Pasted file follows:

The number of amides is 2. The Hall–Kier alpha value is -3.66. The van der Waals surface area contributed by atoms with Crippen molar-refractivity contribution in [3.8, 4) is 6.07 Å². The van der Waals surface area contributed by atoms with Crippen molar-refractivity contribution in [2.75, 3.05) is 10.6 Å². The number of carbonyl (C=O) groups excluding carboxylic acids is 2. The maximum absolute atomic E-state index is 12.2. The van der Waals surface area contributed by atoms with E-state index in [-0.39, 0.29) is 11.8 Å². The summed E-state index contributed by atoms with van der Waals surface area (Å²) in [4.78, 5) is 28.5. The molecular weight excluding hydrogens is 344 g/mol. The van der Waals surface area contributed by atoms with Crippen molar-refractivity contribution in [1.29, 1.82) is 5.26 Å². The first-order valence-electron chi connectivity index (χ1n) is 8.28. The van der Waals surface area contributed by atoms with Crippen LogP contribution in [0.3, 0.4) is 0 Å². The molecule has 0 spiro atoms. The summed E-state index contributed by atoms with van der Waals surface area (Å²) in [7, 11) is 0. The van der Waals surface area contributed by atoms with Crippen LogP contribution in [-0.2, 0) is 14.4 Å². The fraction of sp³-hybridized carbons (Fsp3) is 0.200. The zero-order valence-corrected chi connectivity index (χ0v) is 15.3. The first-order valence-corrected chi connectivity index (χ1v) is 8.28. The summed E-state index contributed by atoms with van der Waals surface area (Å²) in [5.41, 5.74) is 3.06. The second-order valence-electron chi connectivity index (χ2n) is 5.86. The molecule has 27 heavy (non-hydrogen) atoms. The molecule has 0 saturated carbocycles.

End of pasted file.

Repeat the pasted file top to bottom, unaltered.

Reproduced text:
The number of amides is 2. The Hall–Kier alpha value is -3.66. The van der Waals surface area contributed by atoms with Crippen molar-refractivity contribution in [3.8, 4) is 6.07 Å². The van der Waals surface area contributed by atoms with Crippen molar-refractivity contribution in [2.75, 3.05) is 10.6 Å². The number of carbonyl (C=O) groups excluding carboxylic acids is 2. The maximum absolute atomic E-state index is 12.2. The van der Waals surface area contributed by atoms with E-state index in [-0.39, 0.29) is 11.8 Å². The summed E-state index contributed by atoms with van der Waals surface area (Å²) in [4.78, 5) is 28.5. The molecular weight excluding hydrogens is 344 g/mol. The van der Waals surface area contributed by atoms with Crippen molar-refractivity contribution in [1.29, 1.82) is 5.26 Å². The first-order valence-electron chi connectivity index (χ1n) is 8.28. The van der Waals surface area contributed by atoms with Crippen LogP contribution in [0.3, 0.4) is 0 Å². The molecule has 0 spiro atoms. The summed E-state index contributed by atoms with van der Waals surface area (Å²) in [7, 11) is 0. The van der Waals surface area contributed by atoms with Crippen LogP contribution in [-0.2, 0) is 14.4 Å². The fraction of sp³-hybridized carbons (Fsp3) is 0.200. The zero-order valence-corrected chi connectivity index (χ0v) is 15.3. The first-order valence-corrected chi connectivity index (χ1v) is 8.28. The summed E-state index contributed by atoms with van der Waals surface area (Å²) in [5.41, 5.74) is 3.06. The second-order valence-electron chi connectivity index (χ2n) is 5.86. The molecule has 27 heavy (non-hydrogen) atoms. The molecule has 0 saturated carbocycles.